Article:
Yesterday, at the distillery outside Versailles, Kentucky, Woodford Reserve unveiled its long awaited four grain bourbon.
The full name of this new product is Woodford Reserve Masters Collection Four Grain Kentucky Straight Bourbon Whiskey. The concept of the Masters Collection is that it will be occasional and very limited releases of unique 100 percent copper pot still whiskey made at the Woodford Reserve Distillery. Four Grain is the first. Only 250 cases of it will be released, at $80 a bottle. It will be 92° proof.
The gimmick at yesterday’s event was that they had me, Gary Reagan, Jim Murray, John Hansell, Lew Bryson and a writer from the Wall Street Journal taste samples from 14 different barrels then, by our votes, we eliminated two. The twelve barrels remaining are what they are going to bottle so we helped “make” the whiskey. All of this whiskey was distilled in the Spring of 1999.
Master Distiller Chris Morris would not reveal the exact mash bill, but did admit that the malted barley component is the Brown Forman “standard” of ten percent. Since it is bourbon it must be at least 51 percent corn, so that leaves us with 39 percent of the recipe still to pry out of him.
Chris said their recipe was inspired by one they found from 1903. They can't say when a four grain bourbon was last produced, but most likely it was before Prohibition. At the event, they also made a lot of hay about their warehouse cycling (artificially creating a hot-cold aging cycle during the winter) and their “designer” barrels (BF is the only distiller that also owns a cooperage). The four grain formula includes a proprietary yeast strain not used for any of BF’s other whiskeys.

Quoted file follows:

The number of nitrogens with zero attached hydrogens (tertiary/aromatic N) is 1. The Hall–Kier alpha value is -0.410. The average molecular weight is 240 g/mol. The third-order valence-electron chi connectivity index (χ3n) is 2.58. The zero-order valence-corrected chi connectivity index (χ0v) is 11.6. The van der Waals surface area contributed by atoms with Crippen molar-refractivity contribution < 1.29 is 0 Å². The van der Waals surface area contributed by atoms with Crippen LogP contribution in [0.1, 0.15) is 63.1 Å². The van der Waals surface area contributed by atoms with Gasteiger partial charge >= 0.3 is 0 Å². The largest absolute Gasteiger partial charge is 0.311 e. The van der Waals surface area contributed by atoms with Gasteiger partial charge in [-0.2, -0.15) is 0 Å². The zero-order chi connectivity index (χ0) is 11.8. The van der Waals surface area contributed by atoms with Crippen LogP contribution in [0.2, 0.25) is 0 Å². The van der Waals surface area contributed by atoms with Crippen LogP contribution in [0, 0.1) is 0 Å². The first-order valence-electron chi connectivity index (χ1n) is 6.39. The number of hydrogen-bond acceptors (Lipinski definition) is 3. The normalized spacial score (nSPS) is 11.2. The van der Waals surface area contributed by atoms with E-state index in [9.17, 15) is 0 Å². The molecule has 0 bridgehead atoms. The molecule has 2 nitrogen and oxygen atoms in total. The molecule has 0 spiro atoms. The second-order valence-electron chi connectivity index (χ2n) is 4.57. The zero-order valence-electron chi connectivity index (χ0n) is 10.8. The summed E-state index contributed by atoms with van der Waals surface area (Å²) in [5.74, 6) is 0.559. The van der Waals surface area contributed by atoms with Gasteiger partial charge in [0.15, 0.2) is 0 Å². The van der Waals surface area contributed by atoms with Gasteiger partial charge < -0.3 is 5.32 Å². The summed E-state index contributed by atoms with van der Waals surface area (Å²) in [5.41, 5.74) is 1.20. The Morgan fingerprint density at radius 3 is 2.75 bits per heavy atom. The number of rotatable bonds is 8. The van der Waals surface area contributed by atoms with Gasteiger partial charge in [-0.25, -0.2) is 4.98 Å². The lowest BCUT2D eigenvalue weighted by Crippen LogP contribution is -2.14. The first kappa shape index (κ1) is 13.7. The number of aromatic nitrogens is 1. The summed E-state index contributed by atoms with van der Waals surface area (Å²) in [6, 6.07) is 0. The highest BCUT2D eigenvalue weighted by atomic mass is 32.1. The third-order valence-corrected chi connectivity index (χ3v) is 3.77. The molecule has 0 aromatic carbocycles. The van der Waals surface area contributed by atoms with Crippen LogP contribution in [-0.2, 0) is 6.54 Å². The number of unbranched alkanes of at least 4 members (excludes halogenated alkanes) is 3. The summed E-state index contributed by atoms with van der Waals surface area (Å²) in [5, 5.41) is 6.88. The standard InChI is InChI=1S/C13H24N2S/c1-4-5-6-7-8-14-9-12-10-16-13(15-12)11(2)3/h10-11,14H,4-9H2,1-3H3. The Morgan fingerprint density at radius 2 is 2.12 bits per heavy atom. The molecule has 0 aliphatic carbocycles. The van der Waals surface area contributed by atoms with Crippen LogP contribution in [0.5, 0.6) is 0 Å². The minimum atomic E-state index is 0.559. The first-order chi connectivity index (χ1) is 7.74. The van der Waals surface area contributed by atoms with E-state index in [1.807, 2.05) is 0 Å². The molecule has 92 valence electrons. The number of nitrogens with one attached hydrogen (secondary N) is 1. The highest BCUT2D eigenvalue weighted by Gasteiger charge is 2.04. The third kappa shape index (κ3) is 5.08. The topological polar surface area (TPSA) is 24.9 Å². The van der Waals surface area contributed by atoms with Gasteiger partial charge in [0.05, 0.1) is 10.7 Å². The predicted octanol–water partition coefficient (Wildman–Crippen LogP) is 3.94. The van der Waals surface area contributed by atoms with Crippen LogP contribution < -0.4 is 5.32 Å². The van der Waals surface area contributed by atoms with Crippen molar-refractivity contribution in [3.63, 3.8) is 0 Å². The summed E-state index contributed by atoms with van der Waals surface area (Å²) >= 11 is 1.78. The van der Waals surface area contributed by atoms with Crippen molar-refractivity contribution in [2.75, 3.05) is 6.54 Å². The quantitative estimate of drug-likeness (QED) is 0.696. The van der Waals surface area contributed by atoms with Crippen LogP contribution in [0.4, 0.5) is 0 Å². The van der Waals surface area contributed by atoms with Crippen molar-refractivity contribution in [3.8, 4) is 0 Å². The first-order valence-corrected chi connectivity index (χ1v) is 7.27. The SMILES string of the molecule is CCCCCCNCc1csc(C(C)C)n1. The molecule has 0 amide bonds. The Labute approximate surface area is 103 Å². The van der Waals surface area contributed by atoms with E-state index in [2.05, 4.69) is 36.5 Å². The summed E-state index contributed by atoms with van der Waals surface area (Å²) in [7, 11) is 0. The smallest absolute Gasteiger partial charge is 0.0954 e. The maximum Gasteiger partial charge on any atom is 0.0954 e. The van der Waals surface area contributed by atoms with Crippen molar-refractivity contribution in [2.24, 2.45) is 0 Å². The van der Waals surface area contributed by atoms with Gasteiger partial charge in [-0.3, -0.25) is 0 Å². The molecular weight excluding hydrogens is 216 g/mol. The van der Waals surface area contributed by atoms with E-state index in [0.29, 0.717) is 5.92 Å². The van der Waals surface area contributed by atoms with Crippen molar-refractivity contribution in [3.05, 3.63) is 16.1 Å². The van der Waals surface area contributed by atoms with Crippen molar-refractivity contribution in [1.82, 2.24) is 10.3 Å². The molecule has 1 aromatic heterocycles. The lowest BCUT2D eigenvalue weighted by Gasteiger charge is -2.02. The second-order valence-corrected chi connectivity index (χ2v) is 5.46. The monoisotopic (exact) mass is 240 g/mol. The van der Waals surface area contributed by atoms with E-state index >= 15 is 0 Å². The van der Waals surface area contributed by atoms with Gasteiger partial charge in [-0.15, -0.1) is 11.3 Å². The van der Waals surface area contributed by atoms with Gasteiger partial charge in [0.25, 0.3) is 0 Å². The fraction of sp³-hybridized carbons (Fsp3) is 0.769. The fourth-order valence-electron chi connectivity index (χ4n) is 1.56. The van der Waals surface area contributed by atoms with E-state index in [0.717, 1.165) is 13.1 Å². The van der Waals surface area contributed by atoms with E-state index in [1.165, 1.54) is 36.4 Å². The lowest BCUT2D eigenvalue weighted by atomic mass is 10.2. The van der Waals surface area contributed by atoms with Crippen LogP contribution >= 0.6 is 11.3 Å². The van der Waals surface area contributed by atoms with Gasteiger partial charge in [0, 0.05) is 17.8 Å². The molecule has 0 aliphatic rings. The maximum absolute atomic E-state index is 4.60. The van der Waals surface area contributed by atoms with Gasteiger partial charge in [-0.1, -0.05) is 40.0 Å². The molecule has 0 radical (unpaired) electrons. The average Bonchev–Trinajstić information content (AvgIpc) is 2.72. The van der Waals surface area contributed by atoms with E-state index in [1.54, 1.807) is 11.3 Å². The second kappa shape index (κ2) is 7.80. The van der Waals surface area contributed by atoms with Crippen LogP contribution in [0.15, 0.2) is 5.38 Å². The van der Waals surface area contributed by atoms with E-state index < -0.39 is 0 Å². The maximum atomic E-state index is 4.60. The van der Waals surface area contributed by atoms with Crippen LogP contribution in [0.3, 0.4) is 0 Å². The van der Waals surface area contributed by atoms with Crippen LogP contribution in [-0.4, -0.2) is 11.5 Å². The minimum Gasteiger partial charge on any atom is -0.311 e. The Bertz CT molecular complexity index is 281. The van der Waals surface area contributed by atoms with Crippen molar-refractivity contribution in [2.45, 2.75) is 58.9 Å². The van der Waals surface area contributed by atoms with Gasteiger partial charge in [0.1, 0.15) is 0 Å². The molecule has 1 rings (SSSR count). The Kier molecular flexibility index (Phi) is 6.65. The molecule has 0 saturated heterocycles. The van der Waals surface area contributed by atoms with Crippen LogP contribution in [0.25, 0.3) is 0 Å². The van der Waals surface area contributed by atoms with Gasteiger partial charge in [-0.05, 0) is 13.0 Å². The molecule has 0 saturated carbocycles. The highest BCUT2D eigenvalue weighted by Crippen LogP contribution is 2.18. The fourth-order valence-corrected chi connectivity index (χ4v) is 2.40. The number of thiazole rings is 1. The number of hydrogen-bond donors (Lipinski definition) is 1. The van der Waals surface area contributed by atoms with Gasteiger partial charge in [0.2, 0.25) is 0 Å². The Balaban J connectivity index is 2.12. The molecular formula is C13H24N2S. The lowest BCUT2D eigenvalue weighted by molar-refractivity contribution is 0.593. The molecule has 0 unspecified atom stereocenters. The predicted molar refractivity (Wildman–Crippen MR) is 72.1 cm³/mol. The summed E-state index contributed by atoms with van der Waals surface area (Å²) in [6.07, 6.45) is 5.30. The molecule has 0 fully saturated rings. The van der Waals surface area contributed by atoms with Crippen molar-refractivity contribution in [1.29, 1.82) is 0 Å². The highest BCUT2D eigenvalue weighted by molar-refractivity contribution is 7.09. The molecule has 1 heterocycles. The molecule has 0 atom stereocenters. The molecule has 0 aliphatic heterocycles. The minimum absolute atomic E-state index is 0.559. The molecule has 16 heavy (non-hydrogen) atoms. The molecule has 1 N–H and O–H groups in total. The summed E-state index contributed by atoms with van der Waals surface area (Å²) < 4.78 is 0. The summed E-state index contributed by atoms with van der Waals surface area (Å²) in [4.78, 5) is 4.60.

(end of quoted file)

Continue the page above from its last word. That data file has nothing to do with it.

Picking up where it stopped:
The entire event was fully documented, on video and with still photographs, so the results of that promise to be pretty frightening.
Probably the biggest attraction of this product, more so even than the four grain mash bill, is the fact that, unlike standard Woodford Reserve, this whiskey is 100 percent from the copper pot stills. That also is the most prominent characteristic of the taste. You can taste copper. The grain signature I would call muddy, as in confused. A more positive way to say it would be complex. It definitely has a unique flavor, unlike any other bourbon including Woodford itself (which contains no wheat). I don't think it will produce much demand for a mass market four grain bourbon, but in terms of showing us another possibility within the context of bourbon, it's a wonderful thing.
I have been told by other distillers in the past that one of the obstacles to making four grain bourbon is the fact that distilleries are built with three grain mills over the cooker. As Chris pointed out, all they have to do is put the wheat and rye together into the small grains bin in the appropriate quantities.
Although it's not supposed to be in stores until October, I expect there will be some four grain at the festival next month, probably at the gala if nowhere else.